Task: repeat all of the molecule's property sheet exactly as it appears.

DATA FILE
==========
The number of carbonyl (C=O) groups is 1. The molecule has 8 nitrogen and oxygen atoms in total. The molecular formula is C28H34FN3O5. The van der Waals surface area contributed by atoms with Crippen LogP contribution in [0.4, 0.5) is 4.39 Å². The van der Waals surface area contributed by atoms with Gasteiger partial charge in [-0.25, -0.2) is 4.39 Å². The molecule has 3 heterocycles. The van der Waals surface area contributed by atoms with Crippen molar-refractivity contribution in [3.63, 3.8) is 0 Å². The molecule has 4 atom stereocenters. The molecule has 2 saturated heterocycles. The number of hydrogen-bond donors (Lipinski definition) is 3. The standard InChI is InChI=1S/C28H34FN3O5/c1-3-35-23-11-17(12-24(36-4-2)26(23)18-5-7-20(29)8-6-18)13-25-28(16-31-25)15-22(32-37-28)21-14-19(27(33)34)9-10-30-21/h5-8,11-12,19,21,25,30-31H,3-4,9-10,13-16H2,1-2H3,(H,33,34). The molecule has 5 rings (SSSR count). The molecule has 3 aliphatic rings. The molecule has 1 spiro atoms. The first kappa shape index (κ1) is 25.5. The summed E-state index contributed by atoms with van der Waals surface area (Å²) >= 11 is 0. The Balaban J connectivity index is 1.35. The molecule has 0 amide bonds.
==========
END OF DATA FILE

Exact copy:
The number of carbonyl (C=O) groups is 1. The molecule has 8 nitrogen and oxygen atoms in total. The molecular formula is C28H34FN3O5. The van der Waals surface area contributed by atoms with Crippen LogP contribution in [0.4, 0.5) is 4.39 Å². The van der Waals surface area contributed by atoms with Gasteiger partial charge in [-0.25, -0.2) is 4.39 Å². The molecule has 3 heterocycles. The van der Waals surface area contributed by atoms with Crippen molar-refractivity contribution in [3.63, 3.8) is 0 Å². The molecule has 4 atom stereocenters. The molecule has 2 saturated heterocycles. The number of hydrogen-bond donors (Lipinski definition) is 3. The standard InChI is InChI=1S/C28H34FN3O5/c1-3-35-23-11-17(12-24(36-4-2)26(23)18-5-7-20(29)8-6-18)13-25-28(16-31-25)15-22(32-37-28)21-14-19(27(33)34)9-10-30-21/h5-8,11-12,19,21,25,30-31H,3-4,9-10,13-16H2,1-2H3,(H,33,34). The molecule has 5 rings (SSSR count). The molecule has 3 aliphatic rings. The molecule has 1 spiro atoms. The first kappa shape index (κ1) is 25.5. The summed E-state index contributed by atoms with van der Waals surface area (Å²) >= 11 is 0. The Balaban J connectivity index is 1.35. The molecule has 0 amide bonds.